Arduino LED Blink IoT Project for beginners to start

Arduino LED Blink Project

Arduino LED blink project shows the simplest thing you can do with an Arduino to see physical output, Led blinking using arduino blinks the on-board LED.

To know how to start with Arduino board and Arduino IDE software check this post Getting Started with Arduino, Arduino IDE software.

Hardware Required

This example uses the built-in LED that most Arduino boards have. This LED is connected to a digital pin and its number may vary from board type to board type. To make your life easier, we have a constant that is specified in every board descriptor file. This constant is LED_BUILTIN and allows you to control the built-in LED easily. Here is the correspondence between the constant and the digital pin.

If you want to light an external LED with this sketch, you need to build this circuit, where you connect one end of the resistor to the digital pin correspondent to the LED_BUILTIN constant.

Connect the long leg of the LED (the positive leg, called the anode) to the other end of the resistor. Connect the short leg of the LED (the negative leg, called the cathode) to the GND. In the diagram below we show an UNO board that has D13 as the LED_BUILTIN value.

The value of the resistor in series with the LED may be of a different value than 220 ohm; the LED will lit up also with values up to 1K ohm.


Arduino LED Blink circuit

Image credit: Arduino

After you build the circuit plug your Arduino or Genuino board into your computer, start the Arduino Software (IDE) and enter the code below. You may also load it from the menu File/Examples/01.Basics/Blink . The first thing you do is to initialize LED_BUILTIN pin as an output pin with the line


In the main loop, you turn the LED on with the line:

digitalWrite(LED_BUILTIN, HIGH);

This supplies 5 volts to the LED anode. That creates a voltage difference across the pins of the LED, and lights it up. Then you turn it off with the line:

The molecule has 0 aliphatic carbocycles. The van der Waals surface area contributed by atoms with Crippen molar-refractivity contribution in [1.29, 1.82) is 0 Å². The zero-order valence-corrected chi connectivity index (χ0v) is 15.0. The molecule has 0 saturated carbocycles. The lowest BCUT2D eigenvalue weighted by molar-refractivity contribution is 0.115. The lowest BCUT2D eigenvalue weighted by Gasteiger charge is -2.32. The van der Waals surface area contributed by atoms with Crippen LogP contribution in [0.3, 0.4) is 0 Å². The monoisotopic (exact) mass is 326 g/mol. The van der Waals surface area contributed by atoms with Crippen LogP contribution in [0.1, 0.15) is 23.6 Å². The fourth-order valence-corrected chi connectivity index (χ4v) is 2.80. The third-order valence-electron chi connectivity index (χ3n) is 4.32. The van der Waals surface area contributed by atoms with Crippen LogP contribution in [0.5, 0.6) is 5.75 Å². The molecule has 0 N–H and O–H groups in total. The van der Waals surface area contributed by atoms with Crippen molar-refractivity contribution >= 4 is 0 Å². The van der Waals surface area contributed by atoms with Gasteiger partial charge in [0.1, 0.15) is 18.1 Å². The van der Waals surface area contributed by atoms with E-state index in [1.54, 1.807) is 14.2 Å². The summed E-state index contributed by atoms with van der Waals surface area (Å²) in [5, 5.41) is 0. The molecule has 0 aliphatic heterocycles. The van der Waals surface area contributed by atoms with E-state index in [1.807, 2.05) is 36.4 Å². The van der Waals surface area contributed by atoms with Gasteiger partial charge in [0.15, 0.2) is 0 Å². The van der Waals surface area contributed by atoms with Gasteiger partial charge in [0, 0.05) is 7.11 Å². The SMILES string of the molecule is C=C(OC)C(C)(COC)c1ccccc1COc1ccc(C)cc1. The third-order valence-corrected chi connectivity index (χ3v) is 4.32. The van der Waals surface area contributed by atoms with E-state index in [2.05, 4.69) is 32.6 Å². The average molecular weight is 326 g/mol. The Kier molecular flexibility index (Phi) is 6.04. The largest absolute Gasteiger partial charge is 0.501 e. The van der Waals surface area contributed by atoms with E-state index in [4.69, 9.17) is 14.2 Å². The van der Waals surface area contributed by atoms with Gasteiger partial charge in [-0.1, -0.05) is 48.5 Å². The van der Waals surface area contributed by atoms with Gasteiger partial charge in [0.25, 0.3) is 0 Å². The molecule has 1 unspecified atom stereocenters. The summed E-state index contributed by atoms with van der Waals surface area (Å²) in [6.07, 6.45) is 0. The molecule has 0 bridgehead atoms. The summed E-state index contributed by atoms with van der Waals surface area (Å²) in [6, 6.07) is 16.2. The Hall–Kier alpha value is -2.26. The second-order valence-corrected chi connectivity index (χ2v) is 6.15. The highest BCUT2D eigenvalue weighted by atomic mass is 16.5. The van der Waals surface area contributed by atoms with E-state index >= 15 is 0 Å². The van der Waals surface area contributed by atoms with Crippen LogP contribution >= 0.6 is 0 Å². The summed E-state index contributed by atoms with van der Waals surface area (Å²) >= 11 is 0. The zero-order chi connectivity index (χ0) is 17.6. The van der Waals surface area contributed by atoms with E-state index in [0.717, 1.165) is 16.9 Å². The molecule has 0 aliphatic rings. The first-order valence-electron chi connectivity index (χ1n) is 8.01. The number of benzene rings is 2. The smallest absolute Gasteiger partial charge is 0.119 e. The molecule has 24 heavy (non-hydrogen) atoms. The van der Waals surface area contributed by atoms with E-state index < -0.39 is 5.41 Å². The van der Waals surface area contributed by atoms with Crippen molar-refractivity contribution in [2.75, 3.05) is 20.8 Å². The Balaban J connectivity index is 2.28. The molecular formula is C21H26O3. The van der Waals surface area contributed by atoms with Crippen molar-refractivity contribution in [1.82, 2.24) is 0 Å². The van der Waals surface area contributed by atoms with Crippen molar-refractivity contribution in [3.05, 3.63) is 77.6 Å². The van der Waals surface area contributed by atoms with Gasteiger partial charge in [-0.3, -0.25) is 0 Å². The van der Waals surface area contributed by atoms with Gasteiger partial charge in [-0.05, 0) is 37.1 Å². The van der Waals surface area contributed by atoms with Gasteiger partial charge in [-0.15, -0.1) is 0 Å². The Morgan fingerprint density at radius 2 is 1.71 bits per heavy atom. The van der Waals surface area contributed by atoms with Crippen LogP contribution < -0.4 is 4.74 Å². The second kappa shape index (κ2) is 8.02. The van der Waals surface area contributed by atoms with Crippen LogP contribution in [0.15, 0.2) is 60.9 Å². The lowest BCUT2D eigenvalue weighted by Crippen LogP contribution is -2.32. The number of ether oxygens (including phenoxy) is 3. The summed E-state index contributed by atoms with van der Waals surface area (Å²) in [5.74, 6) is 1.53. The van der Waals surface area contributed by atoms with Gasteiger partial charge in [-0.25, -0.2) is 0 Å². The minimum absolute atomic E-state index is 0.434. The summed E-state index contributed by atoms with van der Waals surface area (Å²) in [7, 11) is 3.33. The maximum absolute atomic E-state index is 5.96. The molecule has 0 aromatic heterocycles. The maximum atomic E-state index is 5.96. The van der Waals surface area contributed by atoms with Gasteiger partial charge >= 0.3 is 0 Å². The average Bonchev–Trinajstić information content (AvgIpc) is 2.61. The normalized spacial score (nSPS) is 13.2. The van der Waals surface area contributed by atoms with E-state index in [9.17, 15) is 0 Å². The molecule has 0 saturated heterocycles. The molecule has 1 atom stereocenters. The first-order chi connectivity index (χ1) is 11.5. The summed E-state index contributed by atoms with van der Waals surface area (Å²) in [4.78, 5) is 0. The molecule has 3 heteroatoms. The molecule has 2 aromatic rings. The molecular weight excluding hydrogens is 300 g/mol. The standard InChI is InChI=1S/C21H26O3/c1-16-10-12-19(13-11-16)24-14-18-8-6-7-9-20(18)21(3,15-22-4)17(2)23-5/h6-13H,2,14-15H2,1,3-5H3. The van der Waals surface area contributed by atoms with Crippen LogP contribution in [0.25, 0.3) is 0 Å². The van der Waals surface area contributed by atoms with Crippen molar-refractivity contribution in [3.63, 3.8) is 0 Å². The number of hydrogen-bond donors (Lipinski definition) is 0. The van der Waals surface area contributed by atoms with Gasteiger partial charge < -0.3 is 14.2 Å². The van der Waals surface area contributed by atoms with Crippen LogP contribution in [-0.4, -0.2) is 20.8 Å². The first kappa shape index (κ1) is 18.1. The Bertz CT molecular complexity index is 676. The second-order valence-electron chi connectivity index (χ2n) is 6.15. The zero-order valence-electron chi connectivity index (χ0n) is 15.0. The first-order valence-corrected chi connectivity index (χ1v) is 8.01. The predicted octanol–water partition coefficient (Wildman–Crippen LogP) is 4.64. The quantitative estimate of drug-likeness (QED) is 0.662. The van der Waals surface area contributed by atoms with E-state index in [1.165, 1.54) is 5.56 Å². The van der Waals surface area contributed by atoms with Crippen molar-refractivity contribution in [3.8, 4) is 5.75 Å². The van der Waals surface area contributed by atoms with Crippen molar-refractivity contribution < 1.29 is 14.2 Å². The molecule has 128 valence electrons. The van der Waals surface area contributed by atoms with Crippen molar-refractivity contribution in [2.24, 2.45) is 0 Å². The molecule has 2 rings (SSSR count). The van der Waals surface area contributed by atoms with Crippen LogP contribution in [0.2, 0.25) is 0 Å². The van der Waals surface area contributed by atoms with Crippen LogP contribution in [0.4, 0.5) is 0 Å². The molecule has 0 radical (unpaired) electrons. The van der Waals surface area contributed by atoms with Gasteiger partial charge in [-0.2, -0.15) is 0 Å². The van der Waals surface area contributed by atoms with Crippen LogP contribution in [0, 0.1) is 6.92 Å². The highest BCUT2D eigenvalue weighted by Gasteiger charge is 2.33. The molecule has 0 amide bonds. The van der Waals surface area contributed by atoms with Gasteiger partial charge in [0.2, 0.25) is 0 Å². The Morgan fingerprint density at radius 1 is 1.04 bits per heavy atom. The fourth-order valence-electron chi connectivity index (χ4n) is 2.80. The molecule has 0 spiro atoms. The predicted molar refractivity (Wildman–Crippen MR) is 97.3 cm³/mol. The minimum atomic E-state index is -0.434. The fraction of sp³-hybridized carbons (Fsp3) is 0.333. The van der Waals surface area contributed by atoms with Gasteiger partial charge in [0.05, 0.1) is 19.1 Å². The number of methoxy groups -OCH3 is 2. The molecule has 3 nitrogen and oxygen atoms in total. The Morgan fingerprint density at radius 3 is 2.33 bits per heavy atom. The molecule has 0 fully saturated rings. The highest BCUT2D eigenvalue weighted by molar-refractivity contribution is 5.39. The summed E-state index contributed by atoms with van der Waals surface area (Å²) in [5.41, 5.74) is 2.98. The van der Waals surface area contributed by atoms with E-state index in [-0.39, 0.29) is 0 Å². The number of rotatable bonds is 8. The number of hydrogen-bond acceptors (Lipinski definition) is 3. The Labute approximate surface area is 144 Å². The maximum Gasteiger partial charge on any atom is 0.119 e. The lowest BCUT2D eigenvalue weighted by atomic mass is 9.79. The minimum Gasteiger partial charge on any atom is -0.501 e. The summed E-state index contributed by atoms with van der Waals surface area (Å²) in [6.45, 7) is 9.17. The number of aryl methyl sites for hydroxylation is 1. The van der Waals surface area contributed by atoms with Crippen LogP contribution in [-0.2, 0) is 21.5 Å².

digitalWrite(LED_BUILTIN, LOW);

That takes the LED_BUILTIN pin back to 0 volts, and turns the LED off. In between the on and the off, you want enough time for a person to see the change, so the delay() commands tell the board to do nothing for 1000 milliseconds, or one second. When you use the delay() command, nothing else happens for that amount of time



Turns on an LED on for one second, then off for one second, repeatedly.

Most Arduinos have an on-board LED you can control. On the UNO, MEGA and ZERO

it is attached to digital pin 13, on MKR1000 on pin 6. LED_BUILTIN is set to

the correct LED pin independent of which board is used.

If you want to know what pin the on-board LED is connected to on your Arduino model, check

the Technical Specs of your board  at


This example code is in the public domain.


modified 8 May 2014

by Scott Fitzgerald


modified 2 Sep 2016

by Arturo Guadalupi


modified 8 Sep 2016

by Colby Newman




// the setup function runs once when you press reset or power the board

void setup() {

// initialize digital pin LED_BUILTIN as an output.




// the loop function runs over and over again forever

void loop() {

digitalWrite(LED_BUILTIN, HIGH);   // turn the LED on (HIGH is the voltage level)

delay(1000);                       // wait for a second

digitalWrite(LED_BUILTIN, LOW);    // turn the LED off by making the voltage LOW

delay(1000);                       // wait for a second


See also:Recommended next arduino Project : Arduino Base LED bargraph “



If you like this post subscribe our YouTube Channel for IoT video Tutorials. You can also find us on Twitter, Facebook, and Instagram for more updates.

Start your IoT journey with IoT Basics from IoTDunia.


Information and Program credit:

Balasaheb Nawale
An Engineering Post Graduate (M TECH in ELECTRONIC DESIGN AND TECHNOLOGY) with experience in IoT Product Development and technical writing . He is a technical writer professionally. EMAIL-